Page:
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Lori Anderson: Ageing as a rebel a feminist issue

Gloria Steinem courageously tackled the establishment - and did it with great hair! Picture: AP

Gloria Steinem courageously tackled the establishment - and did it with great hair! Picture: AP

Lori Anderson honours the woman who believes that revolution is the elixir of youth

There are not many feminist icons who have styled their hair after high-class hookers but then again, there aren’t many Gloria Steinems. The soon-to-be 80 year old, who cites the streaky brunette Holly Golightly as her hair inspiration, attended her last high-profile public event clad in a black leather studded jacket and black cigarette trousers. Before you judge her, remember her protean mantra for the decades, “this is what 80 looks like”, or at least it will on 25 March.

Then again, she’s always had great style. For me, Gloria was on a par with Ali McGraw when it came to cool 1970s chicks. What bell bottoms and pea coats were to Ali, aviator glasses were to Gloria. Only now are we hearing that she wore them to hide what she thought of as her “fat face’. Yes, even feminists have body issues.

The journalist, author and activist Gloria Steinem was born in Toledo, Ohio to parents who were poor and struggled with life. The family travelled in a trailer from town to town as her father tried to make a living selling antiques. When Steinem’s mother had a nervous breakdown, she found herself as a ten-year-old carer but she was bright and recognised that education offered a way out. After winning a place at Smith College in Massachusetts, she refused to return to Toledo even when her father was dying for fear of never being able to leave. Women around the world are now better off for the splinter of ice lodged in the heart of Gloria Steinem.

She arrived in New York in 1960 to pursue a career in journalism during the Mad Men era, when sexism permeated the office like stale cigarette smoke. Her editor offered better assignments in exchange for sex. She refused and instead worked harder on the articles assigned, usually about nylon stockings. In 1963 she saw the opportunity to marry her burgeoning feminism to her craft, by going undercover as a Playboy Bunny at the Playboy Club in New York. The two-part article revealed the seedy world where girls had to pay $2.50 a day for the upkeep of a costume so tight, as Steinem said: “it would give a man cleavage” and a workplace where they had to not only endure shifts in three-inch heels but the indignity of a gynaecological examination for VD prior to their first shift. She quoted from the Playboy Club Bunny Manual which insisted: “you are holding the top job in the country for a young girl.”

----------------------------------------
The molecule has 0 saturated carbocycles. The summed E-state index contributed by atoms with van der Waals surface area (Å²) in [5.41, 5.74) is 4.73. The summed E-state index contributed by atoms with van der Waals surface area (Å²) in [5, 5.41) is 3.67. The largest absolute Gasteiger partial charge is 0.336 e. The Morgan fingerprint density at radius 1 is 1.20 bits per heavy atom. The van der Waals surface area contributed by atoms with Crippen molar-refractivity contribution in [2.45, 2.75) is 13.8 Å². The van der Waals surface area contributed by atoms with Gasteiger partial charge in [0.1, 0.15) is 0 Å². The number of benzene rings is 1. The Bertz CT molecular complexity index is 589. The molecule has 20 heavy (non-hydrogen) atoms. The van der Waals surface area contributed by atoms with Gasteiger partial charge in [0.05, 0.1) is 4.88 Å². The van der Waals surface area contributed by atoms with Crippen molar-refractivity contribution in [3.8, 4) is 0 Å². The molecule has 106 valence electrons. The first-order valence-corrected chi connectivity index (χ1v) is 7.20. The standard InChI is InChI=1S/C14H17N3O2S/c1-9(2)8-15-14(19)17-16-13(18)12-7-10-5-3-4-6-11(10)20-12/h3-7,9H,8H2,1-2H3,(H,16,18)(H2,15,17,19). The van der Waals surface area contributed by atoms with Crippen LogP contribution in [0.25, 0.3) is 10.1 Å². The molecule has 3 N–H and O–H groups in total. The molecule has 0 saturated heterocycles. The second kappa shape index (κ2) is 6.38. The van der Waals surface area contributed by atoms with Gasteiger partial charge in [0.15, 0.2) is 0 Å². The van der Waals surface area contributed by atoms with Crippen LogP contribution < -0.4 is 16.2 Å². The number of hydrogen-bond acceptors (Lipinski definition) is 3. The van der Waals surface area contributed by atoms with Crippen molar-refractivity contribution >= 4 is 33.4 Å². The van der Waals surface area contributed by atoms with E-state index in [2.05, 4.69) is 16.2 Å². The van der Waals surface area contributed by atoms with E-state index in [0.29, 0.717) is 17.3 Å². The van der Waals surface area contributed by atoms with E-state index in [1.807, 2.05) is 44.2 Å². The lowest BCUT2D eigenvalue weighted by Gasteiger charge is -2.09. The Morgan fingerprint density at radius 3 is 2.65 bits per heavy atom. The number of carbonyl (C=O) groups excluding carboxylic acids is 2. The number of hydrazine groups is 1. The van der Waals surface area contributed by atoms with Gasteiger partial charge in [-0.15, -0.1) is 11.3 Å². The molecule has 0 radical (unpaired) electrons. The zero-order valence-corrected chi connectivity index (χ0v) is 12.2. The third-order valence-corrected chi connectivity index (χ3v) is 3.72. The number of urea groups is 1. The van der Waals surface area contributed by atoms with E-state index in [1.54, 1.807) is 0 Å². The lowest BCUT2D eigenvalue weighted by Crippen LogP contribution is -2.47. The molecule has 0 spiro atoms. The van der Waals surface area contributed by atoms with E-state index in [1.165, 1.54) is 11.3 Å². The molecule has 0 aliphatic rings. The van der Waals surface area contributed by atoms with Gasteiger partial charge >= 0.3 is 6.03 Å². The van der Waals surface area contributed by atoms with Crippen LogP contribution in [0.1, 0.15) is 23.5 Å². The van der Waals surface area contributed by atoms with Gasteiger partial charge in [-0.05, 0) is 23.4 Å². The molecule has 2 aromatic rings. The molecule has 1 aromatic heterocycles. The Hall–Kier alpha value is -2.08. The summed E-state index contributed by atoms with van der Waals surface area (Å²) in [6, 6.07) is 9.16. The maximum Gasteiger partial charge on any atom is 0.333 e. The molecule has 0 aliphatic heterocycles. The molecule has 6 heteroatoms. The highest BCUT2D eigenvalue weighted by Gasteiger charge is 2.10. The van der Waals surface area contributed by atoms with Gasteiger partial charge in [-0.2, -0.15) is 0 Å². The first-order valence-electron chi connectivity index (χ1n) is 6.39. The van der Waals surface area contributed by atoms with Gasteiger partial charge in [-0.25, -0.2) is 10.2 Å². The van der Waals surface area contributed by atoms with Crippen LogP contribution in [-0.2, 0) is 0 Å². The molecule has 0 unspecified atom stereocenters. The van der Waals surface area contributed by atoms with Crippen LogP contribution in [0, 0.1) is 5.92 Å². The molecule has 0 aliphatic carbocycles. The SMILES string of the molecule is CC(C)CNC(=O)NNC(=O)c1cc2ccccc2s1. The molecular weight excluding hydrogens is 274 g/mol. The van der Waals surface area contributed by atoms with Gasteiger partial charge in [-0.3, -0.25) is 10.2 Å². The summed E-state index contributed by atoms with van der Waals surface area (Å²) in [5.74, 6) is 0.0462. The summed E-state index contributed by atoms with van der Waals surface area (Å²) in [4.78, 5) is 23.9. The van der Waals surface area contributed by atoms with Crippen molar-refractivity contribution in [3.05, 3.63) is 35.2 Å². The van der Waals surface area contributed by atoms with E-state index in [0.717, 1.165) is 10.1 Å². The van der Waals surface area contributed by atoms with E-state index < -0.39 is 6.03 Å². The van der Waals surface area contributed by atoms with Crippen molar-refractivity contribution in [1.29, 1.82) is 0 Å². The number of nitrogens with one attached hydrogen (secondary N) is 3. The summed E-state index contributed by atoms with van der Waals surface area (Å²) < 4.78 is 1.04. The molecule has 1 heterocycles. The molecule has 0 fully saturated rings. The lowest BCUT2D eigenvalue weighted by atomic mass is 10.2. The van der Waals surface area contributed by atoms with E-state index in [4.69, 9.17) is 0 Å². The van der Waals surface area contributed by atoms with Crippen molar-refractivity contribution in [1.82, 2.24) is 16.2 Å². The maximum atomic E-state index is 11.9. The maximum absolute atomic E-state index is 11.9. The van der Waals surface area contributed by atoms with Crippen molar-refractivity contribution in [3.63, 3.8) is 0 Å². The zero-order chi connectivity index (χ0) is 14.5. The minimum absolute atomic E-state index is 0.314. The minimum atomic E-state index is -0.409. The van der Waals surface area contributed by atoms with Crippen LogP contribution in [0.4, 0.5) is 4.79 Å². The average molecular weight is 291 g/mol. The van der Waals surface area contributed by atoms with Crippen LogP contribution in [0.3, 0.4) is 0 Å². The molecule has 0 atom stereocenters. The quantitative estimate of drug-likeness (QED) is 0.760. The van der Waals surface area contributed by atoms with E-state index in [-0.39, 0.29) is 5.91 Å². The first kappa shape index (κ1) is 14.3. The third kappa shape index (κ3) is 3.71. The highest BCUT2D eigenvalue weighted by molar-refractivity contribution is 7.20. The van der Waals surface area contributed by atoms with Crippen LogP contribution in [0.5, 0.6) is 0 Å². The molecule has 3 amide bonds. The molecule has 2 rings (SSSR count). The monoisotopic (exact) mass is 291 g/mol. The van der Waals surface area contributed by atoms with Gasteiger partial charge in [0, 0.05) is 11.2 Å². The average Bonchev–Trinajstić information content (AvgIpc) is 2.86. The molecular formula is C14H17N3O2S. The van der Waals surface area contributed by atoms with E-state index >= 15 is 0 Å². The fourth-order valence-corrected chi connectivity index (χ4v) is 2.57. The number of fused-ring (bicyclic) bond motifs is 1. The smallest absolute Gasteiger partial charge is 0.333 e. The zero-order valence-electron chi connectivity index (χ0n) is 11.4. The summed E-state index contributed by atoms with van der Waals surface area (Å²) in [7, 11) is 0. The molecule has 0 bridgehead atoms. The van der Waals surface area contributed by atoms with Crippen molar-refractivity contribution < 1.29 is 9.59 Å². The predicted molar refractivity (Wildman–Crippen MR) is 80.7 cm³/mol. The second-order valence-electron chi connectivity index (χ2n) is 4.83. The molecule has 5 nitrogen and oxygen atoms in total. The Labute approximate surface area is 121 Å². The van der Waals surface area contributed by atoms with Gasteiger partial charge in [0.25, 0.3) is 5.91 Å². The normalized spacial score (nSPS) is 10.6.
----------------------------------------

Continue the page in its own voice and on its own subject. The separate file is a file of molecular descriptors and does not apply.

Unfortunately the articles, though well received, stalled her career as a journalist as she was no longer deemed to be “serious” and for the next few years she struggled to secure commissions. As she was unable to write about what she felt, she became increasingly involved in activism and it was while attending an “abortion speak out” – where women spoke of the problems faced securing an abortion, then illegal, that she realised her calling. Steinem had had an abortion in London when she was 22 and went on to coin the term “reproductive freedom” about the necessity for women to be able to choose whether or not to have children.

Shortly after, she founded Ms magazine, the first publication owned and staffed entirely by women. An early feature was headlined: ‘We have had Abortions’ and was signed by a range of women including Billie Jean King, the tennis player, and Nora Ephron, some of whom had not had the procedure but still wished to demonstrate their solidarity with their “sisters”. Roe versus Wade, the Supreme Court ruling that legalised abortion, passed a year later and then Steinem went on to testify before the Senate arguing for the passage of the Equal Rights Amendment to secure fair pay for women.

As she declared in An Address to the Women of America: “This is no simple reform. It really is a revolution. Sex and race – because they are easy and visible differences –have been the primary ways of organising human beings into superior and inferior groups and into the cheap labour on which this system still depends. We are talking about a society in which there will be no roles other than chosen or those earned. We are talking about humanism.”

Little wonder Richard Nixon was caught on the White House tapes ranting about Steinem and Henry Kissinger wanted to date her but she was never going to be dependent on a man, having popularised the phrase: “a woman without a man is like a fish without a bicycle.”

I admire and respect Gloria Steinem because she had the courage to tackle the establishment and imagine the future in which we now live and she did so with great hair. In 1970, in an essay for Time magazine, she advocated “same sex marriage” when describing a utopian future, and she was one of the earliest writers to highlight the barbarity of female genital mutilation in an essay in 1979. (She also argued that men shouldn’t be circumcised because of religious tradition.)

We’ve come a long way since the 1960s but a lot of road still lies ahead and I’d like Gloria to continue to lead the way. “I hope to live to 100,” she said. “There is so much to do.” Steinem’s beauty secret? “Revolution, it keeps you young.”

Happy Birthday Ms Gloria, here’s to the next 20 years of outrageous acts and everyday rebellions.

 

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